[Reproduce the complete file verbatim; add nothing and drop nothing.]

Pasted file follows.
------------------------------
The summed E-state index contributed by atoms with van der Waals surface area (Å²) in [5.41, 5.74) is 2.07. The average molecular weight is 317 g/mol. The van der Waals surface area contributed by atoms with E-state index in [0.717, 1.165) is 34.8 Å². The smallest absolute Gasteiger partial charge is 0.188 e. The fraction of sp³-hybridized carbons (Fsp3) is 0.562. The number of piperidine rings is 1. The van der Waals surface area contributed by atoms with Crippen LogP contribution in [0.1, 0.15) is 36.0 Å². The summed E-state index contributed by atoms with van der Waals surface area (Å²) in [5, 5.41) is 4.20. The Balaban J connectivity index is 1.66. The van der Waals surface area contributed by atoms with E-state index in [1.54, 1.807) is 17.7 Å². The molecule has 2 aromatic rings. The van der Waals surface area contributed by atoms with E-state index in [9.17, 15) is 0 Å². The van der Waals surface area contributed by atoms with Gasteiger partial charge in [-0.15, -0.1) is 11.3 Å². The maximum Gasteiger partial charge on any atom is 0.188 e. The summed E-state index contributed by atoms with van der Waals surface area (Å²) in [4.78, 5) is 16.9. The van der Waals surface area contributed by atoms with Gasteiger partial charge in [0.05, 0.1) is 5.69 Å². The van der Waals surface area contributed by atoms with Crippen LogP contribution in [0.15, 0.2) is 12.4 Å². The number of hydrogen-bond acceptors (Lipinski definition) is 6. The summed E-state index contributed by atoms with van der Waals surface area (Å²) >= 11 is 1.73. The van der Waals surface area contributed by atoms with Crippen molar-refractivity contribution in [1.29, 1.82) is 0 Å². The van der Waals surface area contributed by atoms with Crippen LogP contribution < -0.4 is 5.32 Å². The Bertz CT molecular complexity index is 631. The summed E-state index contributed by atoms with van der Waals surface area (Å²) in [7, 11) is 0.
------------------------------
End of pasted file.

The summed E-state index contributed by atoms with van der Waals surface area (Å²) in [5.41, 5.74) is 2.07. The average molecular weight is 317 g/mol. The van der Waals surface area contributed by atoms with E-state index in [0.717, 1.165) is 34.8 Å². The smallest absolute Gasteiger partial charge is 0.188 e. The fraction of sp³-hybridized carbons (Fsp3) is 0.562. The number of piperidine rings is 1. The van der Waals surface area contributed by atoms with Crippen LogP contribution in [0.1, 0.15) is 36.0 Å². The summed E-state index contributed by atoms with van der Waals surface area (Å²) in [5, 5.41) is 4.20. The Balaban J connectivity index is 1.66. The van der Waals surface area contributed by atoms with E-state index in [1.54, 1.807) is 17.7 Å². The molecule has 2 aromatic rings. The van der Waals surface area contributed by atoms with E-state index in [9.17, 15) is 0 Å². The van der Waals surface area contributed by atoms with Gasteiger partial charge in [-0.15, -0.1) is 11.3 Å². The maximum Gasteiger partial charge on any atom is 0.188 e. The summed E-state index contributed by atoms with van der Waals surface area (Å²) in [4.78, 5) is 16.9. The van der Waals surface area contributed by atoms with Gasteiger partial charge in [0.05, 0.1) is 5.69 Å². The van der Waals surface area contributed by atoms with Crippen LogP contribution in [0.15, 0.2) is 12.4 Å². The number of hydrogen-bond acceptors (Lipinski definition) is 6. The summed E-state index contributed by atoms with van der Waals surface area (Å²) >= 11 is 1.73. The van der Waals surface area contributed by atoms with Crippen molar-refractivity contribution in [1.29, 1.82) is 0 Å². The van der Waals surface area contributed by atoms with Crippen LogP contribution < -0.4 is 5.32 Å². The Bertz CT molecular complexity index is 631. The summed E-state index contributed by atoms with van der Waals surface area (Å²) in [7, 11) is 0.